These refugees and their descendants have not been resettled and integrated in any state other than Jordan (and about 70,000 by Israel, under a scheme of family reunion) to this day. In the aftermath of the war, several Arab countries also expelled or drove into exile their Jewish populations which, unlike the Palestinian Arabs, found a country willing to receive and integrate them.

The abiding Palestinian Arab strategy from that day to this has been to condemn partition and Israel’s emergence by investing both phenomena with the responsibility for all the tragic consequences that — in reality — were produced by the general Arab decision to resort to war to stop Israel’s emergence.

Ironically, nowhere has this strategy enjoyed greater success than in today’s UN. For instance, the November 29 anniversary has been annually observed at the world body for some years now as an International Day of Solidarity with the Palestinian People.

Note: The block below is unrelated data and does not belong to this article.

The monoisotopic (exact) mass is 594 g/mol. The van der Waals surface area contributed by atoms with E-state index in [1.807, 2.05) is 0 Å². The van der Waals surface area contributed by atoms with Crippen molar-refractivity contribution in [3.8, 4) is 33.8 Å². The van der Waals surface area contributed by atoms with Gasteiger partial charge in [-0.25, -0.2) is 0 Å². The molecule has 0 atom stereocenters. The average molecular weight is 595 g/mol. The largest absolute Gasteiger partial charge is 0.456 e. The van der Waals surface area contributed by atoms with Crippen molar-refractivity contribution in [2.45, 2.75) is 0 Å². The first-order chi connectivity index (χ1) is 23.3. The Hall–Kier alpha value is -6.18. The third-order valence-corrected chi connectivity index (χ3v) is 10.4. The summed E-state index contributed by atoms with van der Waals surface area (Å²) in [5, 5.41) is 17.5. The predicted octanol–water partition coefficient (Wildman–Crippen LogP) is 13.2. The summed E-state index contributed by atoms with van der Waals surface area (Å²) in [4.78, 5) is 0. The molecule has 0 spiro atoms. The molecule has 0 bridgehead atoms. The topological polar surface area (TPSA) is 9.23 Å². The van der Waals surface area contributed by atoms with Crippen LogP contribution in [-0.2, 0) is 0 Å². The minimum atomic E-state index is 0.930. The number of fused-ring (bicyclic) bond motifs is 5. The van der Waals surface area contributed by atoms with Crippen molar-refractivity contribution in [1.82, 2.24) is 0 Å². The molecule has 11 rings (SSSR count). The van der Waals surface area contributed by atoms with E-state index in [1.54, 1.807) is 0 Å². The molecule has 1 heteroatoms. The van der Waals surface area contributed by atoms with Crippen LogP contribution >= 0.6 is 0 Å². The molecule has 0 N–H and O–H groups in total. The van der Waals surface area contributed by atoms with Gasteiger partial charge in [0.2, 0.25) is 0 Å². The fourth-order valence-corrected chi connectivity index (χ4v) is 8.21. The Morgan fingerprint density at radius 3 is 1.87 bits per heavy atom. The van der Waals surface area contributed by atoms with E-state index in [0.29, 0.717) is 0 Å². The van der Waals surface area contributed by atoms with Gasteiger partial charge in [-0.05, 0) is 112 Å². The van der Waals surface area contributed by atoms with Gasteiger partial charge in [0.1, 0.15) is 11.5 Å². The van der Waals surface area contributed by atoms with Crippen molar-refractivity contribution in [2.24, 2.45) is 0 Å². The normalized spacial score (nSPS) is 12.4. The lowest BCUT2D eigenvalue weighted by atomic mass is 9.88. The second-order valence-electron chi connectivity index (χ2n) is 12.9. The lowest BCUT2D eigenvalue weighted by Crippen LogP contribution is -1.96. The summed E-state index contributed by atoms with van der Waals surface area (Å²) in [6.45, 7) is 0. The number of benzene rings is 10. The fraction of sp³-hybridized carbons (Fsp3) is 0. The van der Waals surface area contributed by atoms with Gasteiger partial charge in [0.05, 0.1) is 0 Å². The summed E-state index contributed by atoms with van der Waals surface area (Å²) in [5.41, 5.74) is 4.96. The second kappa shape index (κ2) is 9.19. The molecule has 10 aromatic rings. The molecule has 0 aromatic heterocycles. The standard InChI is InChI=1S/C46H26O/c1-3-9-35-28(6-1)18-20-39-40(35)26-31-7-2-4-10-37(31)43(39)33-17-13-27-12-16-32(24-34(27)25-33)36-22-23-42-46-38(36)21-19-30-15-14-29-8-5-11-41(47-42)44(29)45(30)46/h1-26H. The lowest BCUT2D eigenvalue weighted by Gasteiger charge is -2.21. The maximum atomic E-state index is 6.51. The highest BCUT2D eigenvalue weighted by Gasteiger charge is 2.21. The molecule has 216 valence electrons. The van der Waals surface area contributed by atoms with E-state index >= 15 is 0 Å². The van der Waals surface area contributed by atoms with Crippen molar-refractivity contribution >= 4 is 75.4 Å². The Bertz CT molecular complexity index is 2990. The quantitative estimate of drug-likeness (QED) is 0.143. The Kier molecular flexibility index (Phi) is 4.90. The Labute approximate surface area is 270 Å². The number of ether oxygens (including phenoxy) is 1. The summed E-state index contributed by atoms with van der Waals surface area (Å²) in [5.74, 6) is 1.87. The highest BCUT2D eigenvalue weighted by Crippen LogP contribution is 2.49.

In other words, the day that could have signaled the dawn of a Palestinian Arab state 70 years ago is now misrepresented as the start of an Israeli campaign of ethnic cleansing.

Perhaps Australia, of all countries, should be protesting this moral absurdity, which takes an enlightened UN decision to give statehood to both peoples, produced by an Australian statesman, and perverts it into a day of mourning. By so doing, the UN annually accomplishes the double disservice of legitimising a propagandist lie designed to prolong rather than end the conflict, while concealing the actual responsibility of the Palestinian and wider Arab leadership for the war and suffering that has been a loss to all, and a gain to none.

Daniel Mandel is director of the Zionist Organization of America’s Center for Middle East Policy, a former fellow in history at Melbourne University and author of “H.V. Evatt & the Establishment of Israel” (Routledge, London, 2004).

A version of this article was originally published by The Jerusalem Post.